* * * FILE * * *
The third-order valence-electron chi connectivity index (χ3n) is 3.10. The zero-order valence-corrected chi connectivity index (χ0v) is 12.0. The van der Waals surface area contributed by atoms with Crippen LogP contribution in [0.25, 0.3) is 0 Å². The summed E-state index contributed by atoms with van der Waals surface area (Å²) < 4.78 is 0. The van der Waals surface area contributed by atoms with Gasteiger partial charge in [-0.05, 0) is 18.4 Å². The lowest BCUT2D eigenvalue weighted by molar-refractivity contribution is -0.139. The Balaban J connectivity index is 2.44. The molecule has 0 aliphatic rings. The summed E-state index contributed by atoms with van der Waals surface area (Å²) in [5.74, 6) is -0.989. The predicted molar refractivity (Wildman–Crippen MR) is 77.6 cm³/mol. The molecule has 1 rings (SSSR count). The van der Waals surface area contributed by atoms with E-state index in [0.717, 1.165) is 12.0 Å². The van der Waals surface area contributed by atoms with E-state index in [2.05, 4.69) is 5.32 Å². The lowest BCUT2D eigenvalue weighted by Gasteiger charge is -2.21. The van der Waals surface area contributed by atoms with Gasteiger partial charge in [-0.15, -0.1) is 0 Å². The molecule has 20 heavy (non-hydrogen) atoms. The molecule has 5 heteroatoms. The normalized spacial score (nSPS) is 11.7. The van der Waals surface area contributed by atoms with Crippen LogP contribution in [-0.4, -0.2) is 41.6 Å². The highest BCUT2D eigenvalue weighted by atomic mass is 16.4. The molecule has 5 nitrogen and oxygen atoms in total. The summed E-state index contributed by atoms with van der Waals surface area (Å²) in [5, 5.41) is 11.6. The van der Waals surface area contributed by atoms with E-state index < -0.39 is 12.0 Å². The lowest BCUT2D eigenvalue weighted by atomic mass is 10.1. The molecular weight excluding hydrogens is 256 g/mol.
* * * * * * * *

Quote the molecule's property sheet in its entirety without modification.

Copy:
The third-order valence-electron chi connectivity index (χ3n) is 3.10. The zero-order valence-corrected chi connectivity index (χ0v) is 12.0. The van der Waals surface area contributed by atoms with Crippen LogP contribution in [0.25, 0.3) is 0 Å². The summed E-state index contributed by atoms with van der Waals surface area (Å²) < 4.78 is 0. The van der Waals surface area contributed by atoms with Gasteiger partial charge in [-0.05, 0) is 18.4 Å². The lowest BCUT2D eigenvalue weighted by molar-refractivity contribution is -0.139. The Balaban J connectivity index is 2.44. The molecule has 0 aliphatic rings. The summed E-state index contributed by atoms with van der Waals surface area (Å²) in [5.74, 6) is -0.989. The predicted molar refractivity (Wildman–Crippen MR) is 77.6 cm³/mol. The molecule has 1 rings (SSSR count). The van der Waals surface area contributed by atoms with E-state index in [0.717, 1.165) is 12.0 Å². The van der Waals surface area contributed by atoms with E-state index in [2.05, 4.69) is 5.32 Å². The lowest BCUT2D eigenvalue weighted by Gasteiger charge is -2.21. The van der Waals surface area contributed by atoms with Gasteiger partial charge in [-0.15, -0.1) is 0 Å². The molecule has 20 heavy (non-hydrogen) atoms. The molecule has 5 heteroatoms. The normalized spacial score (nSPS) is 11.7. The van der Waals surface area contributed by atoms with Crippen LogP contribution in [-0.4, -0.2) is 41.6 Å². The highest BCUT2D eigenvalue weighted by atomic mass is 16.4. The molecule has 5 nitrogen and oxygen atoms in total. The summed E-state index contributed by atoms with van der Waals surface area (Å²) in [5, 5.41) is 11.6. The van der Waals surface area contributed by atoms with E-state index < -0.39 is 12.0 Å². The lowest BCUT2D eigenvalue weighted by atomic mass is 10.1. The molecular weight excluding hydrogens is 256 g/mol.